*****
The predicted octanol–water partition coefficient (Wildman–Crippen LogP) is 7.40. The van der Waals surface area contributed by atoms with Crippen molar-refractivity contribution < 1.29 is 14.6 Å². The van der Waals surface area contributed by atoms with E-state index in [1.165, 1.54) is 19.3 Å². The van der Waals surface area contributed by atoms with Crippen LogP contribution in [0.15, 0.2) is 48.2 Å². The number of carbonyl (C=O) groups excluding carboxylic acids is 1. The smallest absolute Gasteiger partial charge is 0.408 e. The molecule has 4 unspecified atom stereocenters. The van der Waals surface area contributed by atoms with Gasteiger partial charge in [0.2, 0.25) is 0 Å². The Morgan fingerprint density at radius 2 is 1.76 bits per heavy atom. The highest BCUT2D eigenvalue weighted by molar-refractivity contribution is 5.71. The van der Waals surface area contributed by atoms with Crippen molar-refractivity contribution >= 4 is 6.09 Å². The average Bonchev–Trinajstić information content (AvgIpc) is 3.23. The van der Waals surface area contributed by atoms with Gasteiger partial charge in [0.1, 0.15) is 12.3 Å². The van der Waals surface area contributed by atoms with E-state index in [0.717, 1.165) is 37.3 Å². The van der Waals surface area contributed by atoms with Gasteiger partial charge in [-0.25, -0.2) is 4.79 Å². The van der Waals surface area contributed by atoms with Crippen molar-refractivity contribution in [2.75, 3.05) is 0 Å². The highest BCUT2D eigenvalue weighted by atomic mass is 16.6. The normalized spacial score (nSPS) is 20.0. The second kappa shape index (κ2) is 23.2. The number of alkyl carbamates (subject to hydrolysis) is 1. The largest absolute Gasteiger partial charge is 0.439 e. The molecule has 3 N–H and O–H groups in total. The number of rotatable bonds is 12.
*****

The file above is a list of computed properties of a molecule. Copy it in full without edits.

The predicted octanol–water partition coefficient (Wildman–Crippen LogP) is 7.40. The van der Waals surface area contributed by atoms with Crippen molar-refractivity contribution < 1.29 is 14.6 Å². The van der Waals surface area contributed by atoms with E-state index in [1.165, 1.54) is 19.3 Å². The van der Waals surface area contributed by atoms with Crippen LogP contribution in [0.15, 0.2) is 48.2 Å². The number of carbonyl (C=O) groups excluding carboxylic acids is 1. The smallest absolute Gasteiger partial charge is 0.408 e. The molecule has 4 unspecified atom stereocenters. The van der Waals surface area contributed by atoms with Gasteiger partial charge in [0.2, 0.25) is 0 Å². The Morgan fingerprint density at radius 2 is 1.76 bits per heavy atom. The highest BCUT2D eigenvalue weighted by molar-refractivity contribution is 5.71. The van der Waals surface area contributed by atoms with Crippen molar-refractivity contribution >= 4 is 6.09 Å². The average Bonchev–Trinajstić information content (AvgIpc) is 3.23. The van der Waals surface area contributed by atoms with Gasteiger partial charge in [0.1, 0.15) is 12.3 Å². The van der Waals surface area contributed by atoms with E-state index in [0.717, 1.165) is 37.3 Å². The van der Waals surface area contributed by atoms with Gasteiger partial charge in [-0.25, -0.2) is 4.79 Å². The van der Waals surface area contributed by atoms with Crippen molar-refractivity contribution in [2.75, 3.05) is 0 Å². The highest BCUT2D eigenvalue weighted by atomic mass is 16.6. The normalized spacial score (nSPS) is 20.0. The second kappa shape index (κ2) is 23.2. The number of alkyl carbamates (subject to hydrolysis) is 1. The largest absolute Gasteiger partial charge is 0.439 e. The molecule has 3 N–H and O–H groups in total. The number of rotatable bonds is 12.